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Amid ongoing school shutdowns, homeschooling rates skyrocket across the country

Rate of parents intending to homeschool has doubled this year.

Updated: November 30, 2020 - 5:12pm

The number of American children being homeschooled has jumped significantly this year, spurred by the ongoing pandemic and accompanying school shutdowns that have left much of American public and private education hanging in limbo for the foreseeable future. 

Long more of a niche subculture in the U.S. than a mainstream phenomenon, homeschooling's popularity has greatly broadened in recent decades, driven in large part by legal victories that have expanded homeschoolers' rights and educational companies now meeting the demand from families for a wide variety of tools for home instruction. 

The widespread closure of schools in the U.S. starting in March of this year — due to speculation that schools might contribute to the spread of COVID-19 — have forced many parents to shoulder increasingly large parts of their children's educations, first in the spring and now during at least the first half of the 2020 school year, when many schools have remained closed and others have shut down after only weeks of being reopened. 

The vast majority of parents have opted to have their children simply receive institutional instruction at home, usually being taught by their school's instructors over digital mediums such as Zoom. Still, a significant number of parents have chosen instead to pursue homeschooling rather than remote public or private instruction.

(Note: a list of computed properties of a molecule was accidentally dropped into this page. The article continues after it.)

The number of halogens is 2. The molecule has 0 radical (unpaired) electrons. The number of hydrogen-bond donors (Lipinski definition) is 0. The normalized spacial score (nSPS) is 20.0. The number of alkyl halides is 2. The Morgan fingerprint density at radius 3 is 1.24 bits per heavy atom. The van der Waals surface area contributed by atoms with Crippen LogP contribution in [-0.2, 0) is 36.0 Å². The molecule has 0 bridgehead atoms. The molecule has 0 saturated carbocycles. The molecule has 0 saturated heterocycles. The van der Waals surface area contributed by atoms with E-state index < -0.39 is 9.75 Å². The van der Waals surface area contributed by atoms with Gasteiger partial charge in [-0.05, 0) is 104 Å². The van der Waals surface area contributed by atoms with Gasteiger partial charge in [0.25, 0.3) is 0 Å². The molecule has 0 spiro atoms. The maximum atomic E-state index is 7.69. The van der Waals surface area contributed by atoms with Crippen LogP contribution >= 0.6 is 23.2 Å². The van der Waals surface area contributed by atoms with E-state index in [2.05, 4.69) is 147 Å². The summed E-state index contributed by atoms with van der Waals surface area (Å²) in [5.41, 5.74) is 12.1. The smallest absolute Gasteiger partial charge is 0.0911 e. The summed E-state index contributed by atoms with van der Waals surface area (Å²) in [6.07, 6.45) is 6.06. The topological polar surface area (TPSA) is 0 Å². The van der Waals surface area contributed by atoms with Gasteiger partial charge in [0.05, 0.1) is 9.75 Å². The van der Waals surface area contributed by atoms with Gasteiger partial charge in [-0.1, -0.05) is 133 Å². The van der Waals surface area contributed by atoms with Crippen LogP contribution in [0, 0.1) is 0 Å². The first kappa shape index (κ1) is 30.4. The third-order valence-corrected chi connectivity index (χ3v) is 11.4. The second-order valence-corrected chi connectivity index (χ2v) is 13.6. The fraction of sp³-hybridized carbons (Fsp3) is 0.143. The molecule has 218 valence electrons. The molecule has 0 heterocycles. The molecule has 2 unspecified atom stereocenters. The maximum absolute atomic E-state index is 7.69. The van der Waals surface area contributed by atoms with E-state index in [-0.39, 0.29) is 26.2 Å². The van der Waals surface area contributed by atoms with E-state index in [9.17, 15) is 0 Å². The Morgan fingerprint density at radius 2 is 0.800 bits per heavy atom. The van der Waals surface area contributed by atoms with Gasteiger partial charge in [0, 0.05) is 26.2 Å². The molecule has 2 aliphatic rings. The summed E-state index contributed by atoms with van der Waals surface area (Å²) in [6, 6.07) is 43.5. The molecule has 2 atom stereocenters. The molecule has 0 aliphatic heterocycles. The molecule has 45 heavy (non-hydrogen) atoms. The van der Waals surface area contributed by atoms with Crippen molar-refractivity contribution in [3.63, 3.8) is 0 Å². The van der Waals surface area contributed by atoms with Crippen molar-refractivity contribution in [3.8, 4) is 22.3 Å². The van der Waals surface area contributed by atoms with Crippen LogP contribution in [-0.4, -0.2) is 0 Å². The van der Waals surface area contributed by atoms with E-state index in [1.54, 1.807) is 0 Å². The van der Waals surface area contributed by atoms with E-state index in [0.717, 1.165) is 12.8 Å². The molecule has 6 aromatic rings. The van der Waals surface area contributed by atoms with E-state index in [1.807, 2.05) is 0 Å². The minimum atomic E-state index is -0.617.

Rate doubles from previous year

That shift was seen in Gallup polling released in late August, which revealed a substantial increase in the number of parents intending to homeschool their children. 

When asked, 10% of respondents to Gallup's poll said they would be instructing their K-12 students at home this coming year. That's a doubling from the 5% who said the same thing in 2019. 

Gallup stipulated to respondents that it was asking specifically about students being "taught at home," rather than being "enrolled in a formal school" and simply receiving remote instruction. 

Jamie Heston, a former board member of the Homeschool Association of California and now a volunteer for the group, confirmed that the group has seen "a very large increase in the number of parents seeking information about homeschooling and pulling their kids from public and private brick and mortar schools to homeschool."

Heston said several times a year she offers homeschooling informational sessions to families in the Bay Area. In January – several months before widespread school closures began around the country – Heston switched to a digital Zoom format to accommodate increasing demand. By the summer, after a few months of school closures and shutdowns, regular attendance for those meetings was often up to 10 times larger than normal. 

Heston told Just the News that her group has observed several different types of parents seeking out homeschooling information, including those who were already considering making the switch, "parents who didn't choose homeschooling but were forced to consider it due to not wanting to expose their children to the virus by going to a brick and mortar location," and parents whose children were struggling with distance education.